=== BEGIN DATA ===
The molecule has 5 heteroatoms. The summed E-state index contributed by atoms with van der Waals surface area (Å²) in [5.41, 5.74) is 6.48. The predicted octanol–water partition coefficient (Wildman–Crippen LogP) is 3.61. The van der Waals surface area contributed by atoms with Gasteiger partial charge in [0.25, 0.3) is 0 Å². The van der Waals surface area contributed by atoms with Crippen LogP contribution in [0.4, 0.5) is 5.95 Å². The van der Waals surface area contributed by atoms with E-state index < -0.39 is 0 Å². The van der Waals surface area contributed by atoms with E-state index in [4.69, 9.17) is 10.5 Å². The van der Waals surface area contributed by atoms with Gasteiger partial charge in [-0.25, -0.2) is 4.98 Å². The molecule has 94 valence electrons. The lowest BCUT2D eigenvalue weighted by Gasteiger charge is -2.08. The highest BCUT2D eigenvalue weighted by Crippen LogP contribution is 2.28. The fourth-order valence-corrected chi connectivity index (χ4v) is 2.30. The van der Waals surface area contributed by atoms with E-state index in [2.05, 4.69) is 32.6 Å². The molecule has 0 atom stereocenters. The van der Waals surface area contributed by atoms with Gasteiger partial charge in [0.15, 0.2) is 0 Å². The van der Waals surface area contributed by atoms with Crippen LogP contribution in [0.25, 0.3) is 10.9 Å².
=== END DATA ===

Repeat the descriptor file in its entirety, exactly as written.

The molecule has 5 heteroatoms. The summed E-state index contributed by atoms with van der Waals surface area (Å²) in [5.41, 5.74) is 6.48. The predicted octanol–water partition coefficient (Wildman–Crippen LogP) is 3.61. The van der Waals surface area contributed by atoms with Gasteiger partial charge in [0.25, 0.3) is 0 Å². The van der Waals surface area contributed by atoms with Crippen LogP contribution in [0.4, 0.5) is 5.95 Å². The van der Waals surface area contributed by atoms with E-state index < -0.39 is 0 Å². The van der Waals surface area contributed by atoms with E-state index in [4.69, 9.17) is 10.5 Å². The van der Waals surface area contributed by atoms with Gasteiger partial charge in [-0.25, -0.2) is 4.98 Å². The molecule has 94 valence electrons. The lowest BCUT2D eigenvalue weighted by Gasteiger charge is -2.08. The highest BCUT2D eigenvalue weighted by Crippen LogP contribution is 2.28. The fourth-order valence-corrected chi connectivity index (χ4v) is 2.30. The van der Waals surface area contributed by atoms with E-state index in [2.05, 4.69) is 32.6 Å². The molecule has 0 atom stereocenters. The van der Waals surface area contributed by atoms with Gasteiger partial charge in [0.15, 0.2) is 0 Å². The van der Waals surface area contributed by atoms with Crippen LogP contribution in [0.25, 0.3) is 10.9 Å².